A group of Canadian researchers, clinicians, and patients have developed new guidelines showing how cannabinoid-based medicines might help clinicians offer an effective, but less addictive, alternative to opioids for patients with chronic noncancer pain and comorbid conditions.
The guidelines were published online on the 27th of March 2023 in the journal Cannabis and Cannabinoid Research.
One of the main criticisms of cannabinoid-based medicine has always been the lack of quality research supporting its therapeutic benefits. In arriving at the current recommendations the researchers reviewed 47 pain management studies enrolling more than 11,000 patients.
Their results showed that in 38 of the 47 included studies there was a demonstration that cannabinoid-based medicine provided at least moderate benefits for the relief of chronic pain, resulting in a “strong” recommendation for its use mainly as an adjunct or replacement treatment for individuals living with chronic pain.
As a result, the guidelines placed a high value on improving chronic pain, functionality, and addressing related conditions including insomnia, anxiety and depression, mobility, and inflammation. The guidelines also provide practical dosing and formulation tips to support the use of cannabinoid-based medicine.
The results also showed evidence demonstrating that the majority of the participants were able to reduce the use of routine pain medications when combined cannabinoid-based medicine/opioid administration was being used, while also offering secondary benefits such as improved sleep, anxiety, and mood. Most importantly this also resulted in the prevention of opioid tolerance and the resultant need to increase opioid dosage. Conversely, the results displayed the opportunity to wean patients gradually off opioids reducing the risks of fatal overdose.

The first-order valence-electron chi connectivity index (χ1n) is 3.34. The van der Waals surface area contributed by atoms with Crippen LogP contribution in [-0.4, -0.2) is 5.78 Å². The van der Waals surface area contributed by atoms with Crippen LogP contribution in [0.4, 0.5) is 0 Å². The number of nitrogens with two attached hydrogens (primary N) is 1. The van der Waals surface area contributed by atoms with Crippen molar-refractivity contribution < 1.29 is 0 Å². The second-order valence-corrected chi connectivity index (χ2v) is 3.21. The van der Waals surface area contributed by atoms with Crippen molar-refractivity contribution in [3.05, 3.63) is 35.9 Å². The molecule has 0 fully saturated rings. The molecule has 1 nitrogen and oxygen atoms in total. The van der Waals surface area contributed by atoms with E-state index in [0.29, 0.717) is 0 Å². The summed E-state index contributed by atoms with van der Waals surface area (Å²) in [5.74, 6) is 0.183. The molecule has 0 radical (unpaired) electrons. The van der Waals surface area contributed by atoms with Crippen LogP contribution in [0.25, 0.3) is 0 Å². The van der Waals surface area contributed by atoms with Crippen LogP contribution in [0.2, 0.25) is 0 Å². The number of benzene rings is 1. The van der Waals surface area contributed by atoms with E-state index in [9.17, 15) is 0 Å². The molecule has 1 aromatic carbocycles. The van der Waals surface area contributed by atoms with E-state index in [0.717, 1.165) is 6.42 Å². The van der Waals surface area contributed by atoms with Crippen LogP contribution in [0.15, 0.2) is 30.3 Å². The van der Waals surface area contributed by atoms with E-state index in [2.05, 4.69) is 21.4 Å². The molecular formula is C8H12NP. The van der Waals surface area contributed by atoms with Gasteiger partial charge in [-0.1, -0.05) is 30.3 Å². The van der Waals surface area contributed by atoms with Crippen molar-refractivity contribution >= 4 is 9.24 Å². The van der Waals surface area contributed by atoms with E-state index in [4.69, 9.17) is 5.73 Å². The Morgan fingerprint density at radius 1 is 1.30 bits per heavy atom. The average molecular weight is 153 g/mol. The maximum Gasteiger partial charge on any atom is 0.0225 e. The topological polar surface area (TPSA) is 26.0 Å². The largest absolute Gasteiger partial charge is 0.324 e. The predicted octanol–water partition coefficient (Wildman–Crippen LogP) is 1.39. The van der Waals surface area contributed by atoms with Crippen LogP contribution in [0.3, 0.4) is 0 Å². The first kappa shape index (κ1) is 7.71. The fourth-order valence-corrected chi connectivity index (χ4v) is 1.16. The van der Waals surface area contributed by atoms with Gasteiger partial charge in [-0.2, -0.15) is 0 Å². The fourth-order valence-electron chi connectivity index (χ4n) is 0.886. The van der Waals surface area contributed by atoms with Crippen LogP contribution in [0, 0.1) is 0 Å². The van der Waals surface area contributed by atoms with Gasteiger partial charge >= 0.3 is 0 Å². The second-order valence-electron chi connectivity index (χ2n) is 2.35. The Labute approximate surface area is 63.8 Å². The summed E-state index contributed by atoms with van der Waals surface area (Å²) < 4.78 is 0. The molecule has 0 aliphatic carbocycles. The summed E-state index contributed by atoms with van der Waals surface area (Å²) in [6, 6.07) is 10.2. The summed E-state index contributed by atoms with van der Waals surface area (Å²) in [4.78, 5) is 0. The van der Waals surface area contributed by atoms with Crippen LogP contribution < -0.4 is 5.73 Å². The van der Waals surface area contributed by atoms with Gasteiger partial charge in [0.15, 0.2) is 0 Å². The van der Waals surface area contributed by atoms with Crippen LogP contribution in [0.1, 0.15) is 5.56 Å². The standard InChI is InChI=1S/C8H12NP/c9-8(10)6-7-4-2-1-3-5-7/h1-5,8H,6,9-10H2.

Commenting on the guidelines, Christopher Gilligan, MD, MBA, associate chief medical officer and a pain medicine physician at Brigham & Women’s Hospital in Boston, Massachusetts, who was not involved in the guidelines’ development, does mention some risks.
“When we have an opportunity to use cannabinoids in place of opioids for our patients, I think that that’s a positive thing…and a wise choice in terms of risk-benefit,” he said.
On the other hand, he cautioned that “freely prescribing” cannabinoids for chronic pain in patients who aren’t on opioids is not good practice. He further added that “We have to take seriously the potential adverse effects of [cannabis], including marijuana use disorder, interference with learning, memory impairment, and psychotic breakthroughs,”
Whilst it would appear that cannabinoid-based medicine is still a long way from receiving endorsement by the US Food and Drug Administration, for clinicians interested in trying this treatment for chronic pain patients, these new guidelines may offer a way forward for initiation and an alternative to prescribing opioids.
A more detailed article can be viewed at Medscape.